Men and women alike drank away the hours. Although drink stole the money needed for a bed, gin was comparatively cheap. Gin could take the edges off the misery of life, tone down the dirt and decay, make people forget, if just for a spell, that they lived with no hope.

Peter was a saint, Megan determined. He worked office hours at the Austin apartment during the days, and he worked all hours of the night, leaving the apartment quite late sometimes to tend to the children, the alcoholics, and the expecting mothers of the East End. He tended to the men and women cut up in drunken bar fights, the battered women, and the whores. He did so without judgment, quietly giving the name of a friend who might need domestic help to a man or woman if it seemed he or she was really trying to find a way to make a new life off the street. He gave away clothing and toys which were left at his apartment by paying patients who knew about his double life.

Laura’s pregnancy was a difficult one. Peter started spending more time at home, but that merely served to upset Laura. Peter must keep busy, she said, and Megan promised her that she would keep on helping out; she was glad to be busy.

One night in the midst of a wet, cool summer, Megan found herself sitting at a pub table with Peter, talking. “For me ... I am drawn here,” he told her. “I’m a physician, with a gift to heal, I believe. I feel I must do something. But Megan, you ‘re rich and beautiful and young! You need to find a life with a good man who will love you. You will not find such a man here.” She smiled. “I’ve been in love.”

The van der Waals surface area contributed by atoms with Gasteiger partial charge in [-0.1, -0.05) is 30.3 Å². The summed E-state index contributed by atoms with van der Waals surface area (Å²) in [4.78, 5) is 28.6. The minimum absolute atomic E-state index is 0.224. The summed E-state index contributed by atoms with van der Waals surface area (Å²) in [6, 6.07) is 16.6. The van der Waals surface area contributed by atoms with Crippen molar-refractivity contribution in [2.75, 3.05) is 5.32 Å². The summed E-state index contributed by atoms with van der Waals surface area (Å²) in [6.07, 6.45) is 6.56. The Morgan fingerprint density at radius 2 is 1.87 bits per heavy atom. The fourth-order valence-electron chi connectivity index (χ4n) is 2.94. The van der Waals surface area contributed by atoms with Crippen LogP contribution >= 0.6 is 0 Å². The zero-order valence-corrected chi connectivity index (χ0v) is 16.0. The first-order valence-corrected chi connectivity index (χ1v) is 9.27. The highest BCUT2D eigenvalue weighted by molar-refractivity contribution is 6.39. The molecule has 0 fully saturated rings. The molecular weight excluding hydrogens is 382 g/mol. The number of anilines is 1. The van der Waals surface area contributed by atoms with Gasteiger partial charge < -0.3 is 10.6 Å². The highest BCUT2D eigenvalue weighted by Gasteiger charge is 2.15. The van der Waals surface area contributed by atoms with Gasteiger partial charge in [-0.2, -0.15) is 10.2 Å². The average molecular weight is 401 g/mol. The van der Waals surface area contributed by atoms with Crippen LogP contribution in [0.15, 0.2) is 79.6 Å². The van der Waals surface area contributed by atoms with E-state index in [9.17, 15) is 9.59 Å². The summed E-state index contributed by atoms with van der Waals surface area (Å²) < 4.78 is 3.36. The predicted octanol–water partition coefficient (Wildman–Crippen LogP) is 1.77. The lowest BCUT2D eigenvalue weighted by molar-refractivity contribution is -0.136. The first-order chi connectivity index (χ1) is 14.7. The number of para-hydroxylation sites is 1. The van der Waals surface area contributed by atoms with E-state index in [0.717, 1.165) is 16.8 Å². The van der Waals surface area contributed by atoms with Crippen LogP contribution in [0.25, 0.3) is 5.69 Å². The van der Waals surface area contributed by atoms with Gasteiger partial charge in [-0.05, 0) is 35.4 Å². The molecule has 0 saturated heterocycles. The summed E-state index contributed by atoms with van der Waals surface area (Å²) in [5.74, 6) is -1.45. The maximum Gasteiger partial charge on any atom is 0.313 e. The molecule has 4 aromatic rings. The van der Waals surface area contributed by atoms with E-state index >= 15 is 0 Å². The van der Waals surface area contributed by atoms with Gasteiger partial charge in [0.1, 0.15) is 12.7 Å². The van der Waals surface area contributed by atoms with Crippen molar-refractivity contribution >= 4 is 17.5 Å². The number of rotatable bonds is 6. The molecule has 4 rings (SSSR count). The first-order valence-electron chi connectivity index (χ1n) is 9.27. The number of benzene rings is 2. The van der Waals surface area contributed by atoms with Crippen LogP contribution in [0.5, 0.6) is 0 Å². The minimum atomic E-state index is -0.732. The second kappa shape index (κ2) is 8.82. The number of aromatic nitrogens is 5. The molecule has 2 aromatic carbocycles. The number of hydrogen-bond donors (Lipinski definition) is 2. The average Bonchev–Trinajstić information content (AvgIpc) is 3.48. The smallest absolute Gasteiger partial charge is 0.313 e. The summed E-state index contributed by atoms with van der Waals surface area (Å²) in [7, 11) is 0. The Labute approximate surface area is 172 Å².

“He died,” she said softly.

“There will be another—”

“No, never. He can never come again.”

“Ah, but perhaps—”

“I’ve no desire to be in love, thank you. I’m older than you, trust me. I know my own mind, and I’m happy to work with you, and to help Laura—”

He lowered his head. And he broke down and cried. He was so worried about Laura. Megan tried to soothe and assure him. He got control of himself, swallowed down a pint of stout, and apologized. “And here I’ve got you drinking with a man in such a mean establishment! You say you don’t want to find a proper man, but I shall ruin your reputation, nonetheless.”

“I’m not at all worried about my reputation; I am a rich American,” she told him, laughing. Then she added quite seriously, “Peter, truly, I don’t give a damn— see, I’m not a Victorian lady, I can cuss if I so choose!—and I find this loathsome! You ‘ve made me feel so passionate about reform.

So much is expected in the behavior of the people, the nobility and royalty have their great balls, and people speak just so, and tea is served just so— and all this suffering goes on! I swear to you that I am happy to work with you, delighted to have Laura for a friend.”

“Yes, it is possible for us to be the best of friends,” Peter said gravely after a moment.

“Yes, it is.”

They squeezed each other’s hands. Peter went for one more pint.

Megan was suddenly seized by a strange draw. Frowning, she rose slowly, not at all of her own volition. She wandered outside the public house, and across the road. There, she saw a man. Mist swirled low on the ground; the streetlights were dim here, the shadows were vast.

He appeared elegantly tall and slim, much like Peter in a tall hat and black cape. He carried a black medical bag. From a distance, it might have been Peter. She knew immediately that it was not.